We know most employees who don't have uniform shirts appreciate the freedom to dress as they please, but perhaps knowing you only have to decide what to wear on the lower half of your body for work is just one less thing to have to consider as you leave home for the day.

To me, the pros outweigh the cons, with the cost being the biggest hindrance. Perhaps a local clothing company in town would donate the work shirts, printed with your library logo, in exchange for attaching their tiny logo on a sleeve? Consider the Nike swoosh is on every major league uniform, and every golfer and NASCAR racer is a walking billboard. There might be some creative ways you could cover the costs and outfit your staff in cool clothes that improve service and security at your library.

Votes: 0
E-mail me when people leave their comments –

You need to be a member of Library 2.0 to add comments!

Join Library 2.0

Comments

  • I felt moved to comment after reading this blog post because of my initial great surprise that library employees in the United States do not wear uniforms! Really?! Most Library staff I work with here in New Zealand do wear uniforms. It is true that some staff do not like the uniform and do grumble a little about it, but our senior management team allow for employees to wear just the T-shirt or just the jacket if they would prefer to wear "mufti" underneath. Many employees will wear colourful dresses or skirts underneath their uniform jackets, along with their brightly coloured dyed hair, pretty shoes and accessories which always look lovely and allow for individuality to shine if needs be.

    I wear the full uniform (My own set of dark trousers, but with the uniform T- shirt and jacket)  because it is super convenient and saves money on having to purchase expensive work-grade clothes. It is also very easy to get dressed in the morning after the normal bicycle into work. The uniform is provided for us in the understanding that we foot the bill to replace it if it was damaged due to our own carelessness, rather than if it is just normal wear and tear or a work accident. I keep my uniform set of clothes at work, replacing each T-shirt with a clean one daily and then take the whole set home for washing on the weekend. I have a waterproof back-pack liner that I put folded, laundered uniform into so that when I bicycle in on the first week-day of work, it stays dry until ready to be folded away in my work-locker ready for the week ahead. Its great!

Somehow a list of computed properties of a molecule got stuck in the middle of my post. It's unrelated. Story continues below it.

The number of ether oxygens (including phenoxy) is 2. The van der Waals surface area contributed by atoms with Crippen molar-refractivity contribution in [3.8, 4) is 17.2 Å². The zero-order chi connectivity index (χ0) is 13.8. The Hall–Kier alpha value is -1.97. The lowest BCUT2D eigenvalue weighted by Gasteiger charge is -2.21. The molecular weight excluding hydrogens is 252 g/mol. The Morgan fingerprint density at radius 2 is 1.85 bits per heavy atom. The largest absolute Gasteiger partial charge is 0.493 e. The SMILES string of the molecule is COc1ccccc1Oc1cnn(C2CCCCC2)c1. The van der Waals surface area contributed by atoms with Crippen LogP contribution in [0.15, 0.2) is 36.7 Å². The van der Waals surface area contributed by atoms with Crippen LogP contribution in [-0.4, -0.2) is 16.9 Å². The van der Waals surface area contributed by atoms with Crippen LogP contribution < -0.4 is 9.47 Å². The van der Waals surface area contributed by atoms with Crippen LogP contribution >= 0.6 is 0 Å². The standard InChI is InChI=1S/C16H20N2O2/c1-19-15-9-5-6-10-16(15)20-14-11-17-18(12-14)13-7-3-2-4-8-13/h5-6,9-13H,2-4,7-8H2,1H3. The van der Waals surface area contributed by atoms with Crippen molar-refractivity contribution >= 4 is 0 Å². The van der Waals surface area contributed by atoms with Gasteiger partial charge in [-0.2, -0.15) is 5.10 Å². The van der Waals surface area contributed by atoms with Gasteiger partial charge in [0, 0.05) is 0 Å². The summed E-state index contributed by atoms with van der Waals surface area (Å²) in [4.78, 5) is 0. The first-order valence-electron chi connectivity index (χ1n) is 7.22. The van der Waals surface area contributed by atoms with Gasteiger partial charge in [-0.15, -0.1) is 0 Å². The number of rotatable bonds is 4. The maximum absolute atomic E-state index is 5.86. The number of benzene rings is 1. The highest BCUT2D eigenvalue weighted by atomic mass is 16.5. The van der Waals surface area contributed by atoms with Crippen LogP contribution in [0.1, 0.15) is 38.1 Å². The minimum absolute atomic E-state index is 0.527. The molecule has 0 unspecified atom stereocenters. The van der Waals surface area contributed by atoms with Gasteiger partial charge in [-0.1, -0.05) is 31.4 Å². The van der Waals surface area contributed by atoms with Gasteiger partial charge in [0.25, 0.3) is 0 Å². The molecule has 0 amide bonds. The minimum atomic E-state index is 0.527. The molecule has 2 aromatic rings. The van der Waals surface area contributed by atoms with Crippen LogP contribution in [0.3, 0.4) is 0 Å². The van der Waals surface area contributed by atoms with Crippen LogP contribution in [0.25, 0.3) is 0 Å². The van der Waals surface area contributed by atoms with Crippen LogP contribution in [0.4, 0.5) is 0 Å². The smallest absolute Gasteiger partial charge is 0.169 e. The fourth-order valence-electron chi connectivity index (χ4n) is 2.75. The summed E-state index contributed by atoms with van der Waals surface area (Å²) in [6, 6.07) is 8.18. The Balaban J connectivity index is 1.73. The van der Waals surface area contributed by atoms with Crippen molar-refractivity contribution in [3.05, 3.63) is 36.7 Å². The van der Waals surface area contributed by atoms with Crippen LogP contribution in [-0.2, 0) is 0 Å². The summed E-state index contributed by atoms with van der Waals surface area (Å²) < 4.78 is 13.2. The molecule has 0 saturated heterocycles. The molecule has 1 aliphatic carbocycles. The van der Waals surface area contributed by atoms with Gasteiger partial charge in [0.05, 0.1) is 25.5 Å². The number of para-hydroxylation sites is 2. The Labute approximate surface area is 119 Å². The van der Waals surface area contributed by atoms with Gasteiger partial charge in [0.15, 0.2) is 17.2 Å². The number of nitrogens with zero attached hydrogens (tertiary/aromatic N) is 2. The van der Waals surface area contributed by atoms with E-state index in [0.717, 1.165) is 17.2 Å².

Could I ask why library employees do not wear uniforms in the USA? It might just be a societal expectation. For instance, most school students in New Zealand wear uniforms, as do many work employees and so uniforms are just seen as an adult fact of life here. Muftii is something you wear on holiday, during time off, or on the weekends. Uniforms do add to one's feeling of pride and "togetherness" as an organisation well as providing excellent and instant security checks if there is a problem.